. "5 Species Invasions and Extinction: The Future of Native Biodiversity on Islands--DOV F. SAX and STEVEN D. GAINES." In the Light of Evolution, Volume II: Biodiversity and Extinction. Washington, DC: The National Academies Press, 2008.
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In the Light of Evolution: Volume II—Biodiversity and Extinction
TABLE 5.1 Ratio (and Standard Error) of Naturalized to Native Plant Species on Oceanic Islands
nificant regression lines for 1860, 1940, and 1960 occurred in periods when relatively few historical surveys were conducted on these islands such that few data points are available for analysis (see Appendix text). The regressions from 2000 and 1880, when a relatively large number of individual data points are available, illustrate the consistency in slope among these periods (Fig. 5.4B). The consistency in the slope but change in intercept implies that the proportion of naturalized-to-native species has generally been consistent across islands within any given time interval but different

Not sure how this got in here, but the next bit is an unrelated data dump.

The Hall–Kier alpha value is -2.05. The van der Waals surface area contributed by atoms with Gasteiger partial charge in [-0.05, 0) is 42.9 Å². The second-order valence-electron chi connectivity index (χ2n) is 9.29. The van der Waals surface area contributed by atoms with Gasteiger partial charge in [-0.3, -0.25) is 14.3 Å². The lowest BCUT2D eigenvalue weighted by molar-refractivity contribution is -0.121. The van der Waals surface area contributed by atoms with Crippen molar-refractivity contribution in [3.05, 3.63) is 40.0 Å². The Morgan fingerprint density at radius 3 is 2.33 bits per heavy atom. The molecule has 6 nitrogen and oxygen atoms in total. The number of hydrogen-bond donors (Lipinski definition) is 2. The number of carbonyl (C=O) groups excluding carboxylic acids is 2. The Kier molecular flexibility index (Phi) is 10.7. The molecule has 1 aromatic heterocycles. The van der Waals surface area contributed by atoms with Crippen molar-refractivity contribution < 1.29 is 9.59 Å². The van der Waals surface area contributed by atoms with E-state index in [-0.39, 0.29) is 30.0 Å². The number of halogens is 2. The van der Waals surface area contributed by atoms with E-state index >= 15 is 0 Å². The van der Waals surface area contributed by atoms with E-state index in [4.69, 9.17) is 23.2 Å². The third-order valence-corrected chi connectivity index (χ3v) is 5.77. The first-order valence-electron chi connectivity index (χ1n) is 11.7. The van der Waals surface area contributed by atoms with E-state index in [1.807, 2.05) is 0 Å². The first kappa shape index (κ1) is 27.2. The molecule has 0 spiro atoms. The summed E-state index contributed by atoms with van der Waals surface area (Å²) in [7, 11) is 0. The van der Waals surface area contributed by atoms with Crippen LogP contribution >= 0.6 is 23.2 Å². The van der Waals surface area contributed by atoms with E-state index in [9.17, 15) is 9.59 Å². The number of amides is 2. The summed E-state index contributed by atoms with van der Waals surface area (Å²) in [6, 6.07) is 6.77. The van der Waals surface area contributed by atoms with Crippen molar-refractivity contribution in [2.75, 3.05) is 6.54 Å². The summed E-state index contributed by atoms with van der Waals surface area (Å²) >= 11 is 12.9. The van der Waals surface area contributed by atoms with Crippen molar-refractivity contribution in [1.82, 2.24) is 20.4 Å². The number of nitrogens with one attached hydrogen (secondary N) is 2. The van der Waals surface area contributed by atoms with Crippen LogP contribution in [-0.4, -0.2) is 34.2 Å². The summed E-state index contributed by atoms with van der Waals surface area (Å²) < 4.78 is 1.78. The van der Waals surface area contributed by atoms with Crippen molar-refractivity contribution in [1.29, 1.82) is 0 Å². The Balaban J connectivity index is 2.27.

FIGURE 5.4 Across 20-year time intervals from 1880 to the present, the slope of log-log regressions between native and naturalized richness has been relatively constant, whereas the intercepts have changed; this implies that the 1:1 relationship currently observed between native and naturalized richness is a recent phenomenon but that, at repeated points during the past 120 years, there has been a consistent ratio of native-to-naturalized species across islands. (A) Regression lines are illustrated for each 20-year interval that had a significant relationship; limited data reduced the statistical power for the 1860, 1940, and 1960 time intervals. (B) The regression lines and individual data points are shown for the two time intervals with the greatest amount of data.